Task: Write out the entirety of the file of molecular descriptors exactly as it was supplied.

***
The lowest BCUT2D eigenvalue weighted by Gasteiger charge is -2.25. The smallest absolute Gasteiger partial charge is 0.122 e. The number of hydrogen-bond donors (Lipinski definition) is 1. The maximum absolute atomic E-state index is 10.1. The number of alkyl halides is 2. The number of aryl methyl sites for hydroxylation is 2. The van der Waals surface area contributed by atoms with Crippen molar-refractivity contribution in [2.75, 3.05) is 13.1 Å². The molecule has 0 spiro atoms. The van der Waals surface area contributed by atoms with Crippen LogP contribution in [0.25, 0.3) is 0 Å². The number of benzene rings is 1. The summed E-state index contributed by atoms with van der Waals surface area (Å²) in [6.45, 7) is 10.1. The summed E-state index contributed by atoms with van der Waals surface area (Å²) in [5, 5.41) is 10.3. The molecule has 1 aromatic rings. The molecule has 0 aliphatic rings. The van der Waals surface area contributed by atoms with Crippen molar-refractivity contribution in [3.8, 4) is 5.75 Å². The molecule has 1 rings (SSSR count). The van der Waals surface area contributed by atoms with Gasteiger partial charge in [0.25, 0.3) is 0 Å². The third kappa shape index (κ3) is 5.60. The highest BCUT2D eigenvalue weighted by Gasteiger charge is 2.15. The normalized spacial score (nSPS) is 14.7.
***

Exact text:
The lowest BCUT2D eigenvalue weighted by Gasteiger charge is -2.25. The smallest absolute Gasteiger partial charge is 0.122 e. The number of hydrogen-bond donors (Lipinski definition) is 1. The maximum absolute atomic E-state index is 10.1. The number of alkyl halides is 2. The number of aryl methyl sites for hydroxylation is 2. The van der Waals surface area contributed by atoms with Crippen molar-refractivity contribution in [2.75, 3.05) is 13.1 Å². The molecule has 0 spiro atoms. The van der Waals surface area contributed by atoms with Crippen LogP contribution in [0.25, 0.3) is 0 Å². The number of benzene rings is 1. The summed E-state index contributed by atoms with van der Waals surface area (Å²) in [6.45, 7) is 10.1. The summed E-state index contributed by atoms with van der Waals surface area (Å²) in [5, 5.41) is 10.3. The molecule has 1 aromatic rings. The molecule has 0 aliphatic rings. The van der Waals surface area contributed by atoms with Crippen molar-refractivity contribution in [3.8, 4) is 5.75 Å². The molecule has 1 rings (SSSR count). The van der Waals surface area contributed by atoms with Gasteiger partial charge in [0.25, 0.3) is 0 Å². The third kappa shape index (κ3) is 5.60. The highest BCUT2D eigenvalue weighted by Gasteiger charge is 2.15. The normalized spacial score (nSPS) is 14.7.